“He’s a legend,” Pompan says. “Literally the reason I came to Penn in the first place is I talked to Coach Geatz. I didn’t visit the school. I committed on the spot after meeting him.”
Senior captain Matt Nardella agrees, calling his coach “the most likable guy in the world.” And that’s helped the program grow over the past few years, as Geatz has brought in new recruits, created a better practice environment, and seriously upgraded the schedule.
The facilities are another reason for the program’s rise. The Hamlin Tennis Center courts, built in 2011, have Penn Park and the city skyline as a backdrop. “You step foot out there, you can’t not want to play tennis,” Nardella says. And the indoor courts were resurfaced and the locker room renovated in the past three years.
“It’s a big draw for players,” Nardella says. “I think the culture’s really changed.”
Geatz has faced challenges and setbacks trying to put his own stamp on the program. But after coaching college tennis since the early 1980s at different stops around the country, he’s found a home in Philly.
“It’s the toughest job, but also my favorite,” he says. “I like Penn. I like the city. The kids in the school and the quality of the kids you get on your team—I think they’re great kids.”
A Decade of Dominance
During the first team workout of the 2007 season, Penn women’s lacrosse captain Chrissy Muller C’07 GEd’09 reminded her teammates what they were working toward. “This is where we want to be in May,” she said, looking around at a near-empty Franklin Field. “The Final Four.”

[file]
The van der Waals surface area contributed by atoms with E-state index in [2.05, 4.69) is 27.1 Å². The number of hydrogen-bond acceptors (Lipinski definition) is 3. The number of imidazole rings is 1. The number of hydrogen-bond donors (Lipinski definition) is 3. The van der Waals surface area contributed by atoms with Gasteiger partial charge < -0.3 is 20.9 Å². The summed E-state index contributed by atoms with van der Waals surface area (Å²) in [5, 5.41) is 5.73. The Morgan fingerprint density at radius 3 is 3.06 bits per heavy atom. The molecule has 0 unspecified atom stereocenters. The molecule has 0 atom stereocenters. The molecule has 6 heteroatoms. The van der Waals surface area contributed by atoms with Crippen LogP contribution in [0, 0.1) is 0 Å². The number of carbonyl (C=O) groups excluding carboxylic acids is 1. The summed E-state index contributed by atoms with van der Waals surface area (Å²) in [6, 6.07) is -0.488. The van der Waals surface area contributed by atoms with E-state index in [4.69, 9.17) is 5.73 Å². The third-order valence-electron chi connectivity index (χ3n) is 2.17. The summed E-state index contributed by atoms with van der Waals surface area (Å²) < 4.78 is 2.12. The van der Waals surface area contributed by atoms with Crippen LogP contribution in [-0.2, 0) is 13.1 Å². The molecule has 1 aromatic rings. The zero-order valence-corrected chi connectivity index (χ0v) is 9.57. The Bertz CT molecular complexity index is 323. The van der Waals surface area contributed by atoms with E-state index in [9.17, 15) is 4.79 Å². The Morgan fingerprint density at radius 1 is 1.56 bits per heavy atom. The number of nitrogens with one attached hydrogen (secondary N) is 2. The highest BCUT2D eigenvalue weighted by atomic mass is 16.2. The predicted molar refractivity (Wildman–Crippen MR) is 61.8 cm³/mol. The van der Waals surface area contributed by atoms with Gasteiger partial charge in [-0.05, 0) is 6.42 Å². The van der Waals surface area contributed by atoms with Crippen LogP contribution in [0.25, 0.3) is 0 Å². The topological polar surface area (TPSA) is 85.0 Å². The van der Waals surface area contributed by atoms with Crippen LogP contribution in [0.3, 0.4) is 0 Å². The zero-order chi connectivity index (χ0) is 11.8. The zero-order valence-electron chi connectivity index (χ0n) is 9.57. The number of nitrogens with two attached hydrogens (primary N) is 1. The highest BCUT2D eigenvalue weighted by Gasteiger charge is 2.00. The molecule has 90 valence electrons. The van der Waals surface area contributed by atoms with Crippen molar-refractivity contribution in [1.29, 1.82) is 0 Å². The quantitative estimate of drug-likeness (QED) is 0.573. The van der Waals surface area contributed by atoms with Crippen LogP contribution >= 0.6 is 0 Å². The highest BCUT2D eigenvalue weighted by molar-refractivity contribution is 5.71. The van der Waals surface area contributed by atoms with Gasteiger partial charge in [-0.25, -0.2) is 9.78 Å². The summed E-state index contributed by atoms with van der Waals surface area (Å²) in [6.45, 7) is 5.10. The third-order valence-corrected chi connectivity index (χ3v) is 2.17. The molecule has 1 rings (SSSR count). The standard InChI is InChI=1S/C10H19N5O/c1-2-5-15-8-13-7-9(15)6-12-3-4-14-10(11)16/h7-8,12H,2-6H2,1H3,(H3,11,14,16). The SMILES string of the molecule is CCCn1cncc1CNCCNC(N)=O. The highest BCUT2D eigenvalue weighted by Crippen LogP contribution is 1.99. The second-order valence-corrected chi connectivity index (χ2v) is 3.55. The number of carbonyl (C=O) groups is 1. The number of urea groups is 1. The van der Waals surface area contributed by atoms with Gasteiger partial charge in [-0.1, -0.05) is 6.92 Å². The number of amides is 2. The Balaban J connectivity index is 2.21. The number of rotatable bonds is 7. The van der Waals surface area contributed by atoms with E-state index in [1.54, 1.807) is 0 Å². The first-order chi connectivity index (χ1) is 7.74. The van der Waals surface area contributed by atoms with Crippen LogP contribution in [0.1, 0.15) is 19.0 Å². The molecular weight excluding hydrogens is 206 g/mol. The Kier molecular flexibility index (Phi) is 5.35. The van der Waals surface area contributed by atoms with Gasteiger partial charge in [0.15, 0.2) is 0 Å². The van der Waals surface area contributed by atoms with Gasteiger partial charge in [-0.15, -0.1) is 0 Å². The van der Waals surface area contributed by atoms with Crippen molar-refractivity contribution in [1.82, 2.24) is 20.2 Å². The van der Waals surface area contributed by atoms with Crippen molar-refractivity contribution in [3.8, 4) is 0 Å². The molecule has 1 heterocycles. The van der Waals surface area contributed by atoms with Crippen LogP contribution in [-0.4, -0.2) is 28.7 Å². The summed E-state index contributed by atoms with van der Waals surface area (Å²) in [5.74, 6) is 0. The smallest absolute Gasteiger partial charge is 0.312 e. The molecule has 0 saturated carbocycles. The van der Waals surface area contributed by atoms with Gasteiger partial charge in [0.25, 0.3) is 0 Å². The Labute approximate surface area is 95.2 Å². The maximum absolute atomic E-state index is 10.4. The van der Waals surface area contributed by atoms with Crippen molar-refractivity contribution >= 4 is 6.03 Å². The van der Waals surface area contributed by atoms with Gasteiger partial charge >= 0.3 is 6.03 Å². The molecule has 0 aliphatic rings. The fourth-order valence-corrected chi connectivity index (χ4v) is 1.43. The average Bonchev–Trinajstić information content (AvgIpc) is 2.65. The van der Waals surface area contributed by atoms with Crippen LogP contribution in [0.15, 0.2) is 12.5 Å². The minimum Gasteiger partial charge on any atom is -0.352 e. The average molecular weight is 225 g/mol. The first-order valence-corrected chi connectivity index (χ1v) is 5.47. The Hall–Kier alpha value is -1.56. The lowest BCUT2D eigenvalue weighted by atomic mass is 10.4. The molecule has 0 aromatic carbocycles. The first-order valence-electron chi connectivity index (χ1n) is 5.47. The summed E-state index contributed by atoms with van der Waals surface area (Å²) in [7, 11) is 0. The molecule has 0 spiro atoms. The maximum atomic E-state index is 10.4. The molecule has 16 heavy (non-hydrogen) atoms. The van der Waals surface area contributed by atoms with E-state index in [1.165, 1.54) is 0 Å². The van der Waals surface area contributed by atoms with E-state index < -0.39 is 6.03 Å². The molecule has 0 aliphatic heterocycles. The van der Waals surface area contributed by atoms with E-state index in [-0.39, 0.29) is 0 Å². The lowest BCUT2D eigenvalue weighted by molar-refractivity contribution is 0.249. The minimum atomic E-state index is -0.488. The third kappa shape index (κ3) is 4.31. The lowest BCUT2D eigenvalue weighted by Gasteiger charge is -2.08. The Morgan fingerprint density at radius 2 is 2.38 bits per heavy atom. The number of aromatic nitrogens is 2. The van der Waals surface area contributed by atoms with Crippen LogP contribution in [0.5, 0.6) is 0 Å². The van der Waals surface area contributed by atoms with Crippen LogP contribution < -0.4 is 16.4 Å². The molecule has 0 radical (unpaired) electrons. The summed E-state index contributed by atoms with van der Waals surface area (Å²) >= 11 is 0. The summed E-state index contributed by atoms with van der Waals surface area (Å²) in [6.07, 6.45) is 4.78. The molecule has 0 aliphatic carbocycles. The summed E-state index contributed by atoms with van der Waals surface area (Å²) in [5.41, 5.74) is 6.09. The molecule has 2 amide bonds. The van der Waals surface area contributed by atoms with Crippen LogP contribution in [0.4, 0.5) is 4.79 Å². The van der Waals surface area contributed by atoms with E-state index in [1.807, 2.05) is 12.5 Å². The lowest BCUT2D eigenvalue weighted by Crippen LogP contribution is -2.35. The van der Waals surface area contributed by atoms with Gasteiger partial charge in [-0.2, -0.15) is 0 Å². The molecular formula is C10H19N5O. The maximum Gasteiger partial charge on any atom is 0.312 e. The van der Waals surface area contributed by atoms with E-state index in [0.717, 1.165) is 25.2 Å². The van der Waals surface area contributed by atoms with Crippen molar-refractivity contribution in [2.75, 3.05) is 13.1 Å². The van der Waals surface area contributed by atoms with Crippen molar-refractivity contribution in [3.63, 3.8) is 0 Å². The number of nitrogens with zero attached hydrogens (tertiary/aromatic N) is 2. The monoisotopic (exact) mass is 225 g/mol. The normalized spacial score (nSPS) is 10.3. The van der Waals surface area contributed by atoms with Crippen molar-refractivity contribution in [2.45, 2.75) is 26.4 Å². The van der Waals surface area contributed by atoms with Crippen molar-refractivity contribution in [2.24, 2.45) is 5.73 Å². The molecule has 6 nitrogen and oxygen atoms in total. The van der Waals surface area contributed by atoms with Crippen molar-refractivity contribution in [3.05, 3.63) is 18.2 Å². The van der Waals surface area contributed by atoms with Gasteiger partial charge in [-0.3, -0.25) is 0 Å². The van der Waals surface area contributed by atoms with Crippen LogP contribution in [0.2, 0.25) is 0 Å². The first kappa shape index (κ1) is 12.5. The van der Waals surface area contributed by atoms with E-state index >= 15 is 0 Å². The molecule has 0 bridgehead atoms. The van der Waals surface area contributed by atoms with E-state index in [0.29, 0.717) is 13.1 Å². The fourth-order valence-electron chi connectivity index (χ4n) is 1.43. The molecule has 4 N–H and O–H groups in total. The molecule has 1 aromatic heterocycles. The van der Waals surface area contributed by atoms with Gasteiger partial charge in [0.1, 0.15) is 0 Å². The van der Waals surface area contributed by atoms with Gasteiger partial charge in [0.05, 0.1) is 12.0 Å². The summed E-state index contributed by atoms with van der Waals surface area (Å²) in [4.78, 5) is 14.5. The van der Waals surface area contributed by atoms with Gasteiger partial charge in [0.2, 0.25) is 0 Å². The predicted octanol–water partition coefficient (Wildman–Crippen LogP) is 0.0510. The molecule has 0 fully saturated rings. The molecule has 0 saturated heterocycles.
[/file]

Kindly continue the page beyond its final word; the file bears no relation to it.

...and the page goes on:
The goal may have seemed overly ambitious at the time. The program hadn’t even qualified for the NCAA Tournament since 1984. But the 2007 Quakers indeed made a stirring run to the Final Four, which was held in front of nearly 10,000 fans at Franklin Field that year. Even more remarkably, that performance sparked an incredible decade-long period of dominance as the Quakers made it back to the Final Four the following two years and have qualified for every NCAA Tournament since.
And in recognition of the 10-year anniversary of the group that got it all started, the Quakers will honor the 2007 team this season, with several activities planned around their March 18 game versus Duke.
“That was the beginning,” says Melissa Lehman C’08, a former player and current assistant coach. “What we did then is still in place today—the expectations and the standards and the goals that this program still has.”
A junior on the 2007 team, Lehman vividly remembers the goosebumps she felt while standing on her home field as the national anthem played, with so many more fans than usual in attendance. And she remembers how much it meant for the team to return to the Final Four the following year, her senior season, and take it a step further by advancing to the national championship game, proving that the 2007 season “wasn’t a fluke” and that “Penn deserved to be there.”
That her college career ended with a loss in the national championship was heartbreaking but has also served as motivation as the University’s most successful sports program continues to chase an NCAA title on top of the nine Ivy titles they’ve won in the last 10 years.
Could this be the year they return to the Final Four and chase a national crown?
“That would be amazing, 10 years from our first Final Four,” says Lehman, who’s been an assistant under head coach Karin Corbett since 2009. “That’s the goal.”